Kicking off like Seattle’s answer to our very own Bon Iver,
The Cave Singers’ sophomore effort cracks and acoustically buzzes like the busy
lot of today’s bearded, flannel-clad folk rock. While not so overly
harmony-happy as their obvious cohorts, Fleet Foxes, the granola lyricism and
poppy twang sound much like a different strand in that same earthy quilt. The
boys are at their best when vamping up their bare-bones approach with a scuzzy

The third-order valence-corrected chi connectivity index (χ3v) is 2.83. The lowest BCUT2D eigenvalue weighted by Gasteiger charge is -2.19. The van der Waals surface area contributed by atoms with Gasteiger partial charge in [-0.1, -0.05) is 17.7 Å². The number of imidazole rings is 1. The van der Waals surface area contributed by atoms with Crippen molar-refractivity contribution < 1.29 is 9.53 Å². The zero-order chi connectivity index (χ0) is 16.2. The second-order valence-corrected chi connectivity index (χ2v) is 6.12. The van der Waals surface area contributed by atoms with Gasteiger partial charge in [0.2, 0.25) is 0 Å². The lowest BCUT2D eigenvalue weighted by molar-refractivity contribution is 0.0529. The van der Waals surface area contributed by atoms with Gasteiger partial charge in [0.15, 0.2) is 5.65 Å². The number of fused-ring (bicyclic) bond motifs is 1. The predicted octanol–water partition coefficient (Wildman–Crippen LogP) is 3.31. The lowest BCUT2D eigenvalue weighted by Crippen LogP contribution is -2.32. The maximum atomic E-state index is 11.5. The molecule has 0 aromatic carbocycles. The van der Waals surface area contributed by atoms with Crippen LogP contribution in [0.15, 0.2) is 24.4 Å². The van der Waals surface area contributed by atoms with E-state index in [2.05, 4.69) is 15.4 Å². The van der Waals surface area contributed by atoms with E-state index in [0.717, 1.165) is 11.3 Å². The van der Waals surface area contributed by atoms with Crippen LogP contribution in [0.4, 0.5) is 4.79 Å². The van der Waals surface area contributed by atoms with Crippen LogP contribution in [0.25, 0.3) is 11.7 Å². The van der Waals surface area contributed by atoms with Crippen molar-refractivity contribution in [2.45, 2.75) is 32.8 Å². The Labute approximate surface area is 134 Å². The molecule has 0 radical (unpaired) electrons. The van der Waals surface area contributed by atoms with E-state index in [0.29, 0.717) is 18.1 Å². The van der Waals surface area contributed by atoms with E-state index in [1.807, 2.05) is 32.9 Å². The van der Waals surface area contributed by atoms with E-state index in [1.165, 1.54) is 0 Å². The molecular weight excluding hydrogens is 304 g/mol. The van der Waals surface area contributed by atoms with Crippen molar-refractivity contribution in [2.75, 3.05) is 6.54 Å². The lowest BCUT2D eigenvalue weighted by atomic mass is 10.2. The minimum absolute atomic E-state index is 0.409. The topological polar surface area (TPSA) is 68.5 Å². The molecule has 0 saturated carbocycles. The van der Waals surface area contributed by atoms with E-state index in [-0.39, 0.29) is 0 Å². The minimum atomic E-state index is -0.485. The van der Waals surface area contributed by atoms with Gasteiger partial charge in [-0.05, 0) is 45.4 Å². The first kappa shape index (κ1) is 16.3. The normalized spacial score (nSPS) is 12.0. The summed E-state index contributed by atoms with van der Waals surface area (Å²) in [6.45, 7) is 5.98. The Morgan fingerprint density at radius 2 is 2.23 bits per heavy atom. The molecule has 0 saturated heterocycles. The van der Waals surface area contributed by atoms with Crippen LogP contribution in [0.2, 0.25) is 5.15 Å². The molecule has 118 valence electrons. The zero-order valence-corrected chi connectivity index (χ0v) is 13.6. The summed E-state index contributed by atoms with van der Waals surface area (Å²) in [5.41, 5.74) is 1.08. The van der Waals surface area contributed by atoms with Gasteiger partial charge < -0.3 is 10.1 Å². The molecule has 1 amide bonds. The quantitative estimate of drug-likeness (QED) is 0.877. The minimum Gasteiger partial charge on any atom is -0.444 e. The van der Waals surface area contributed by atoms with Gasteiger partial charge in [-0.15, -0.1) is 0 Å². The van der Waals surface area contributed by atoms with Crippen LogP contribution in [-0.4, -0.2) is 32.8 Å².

layer or two here and the occasional Black Keys-esque, Stratocaster hook there.
“At the Cut” approaches a Stonesy swagger, and “Vv” errs toward the softer side
of The Faces.
But they generally tend to find their way back to
the front porch. And while lead singer Pete Quirk’s guttural whine seems mostly
obsessed with nature, trees, sun and such, it’s the “Summer Light” ceding to
the coming gloom and “Bramble” of autumn that rightfully gives the group its
sense of time and place.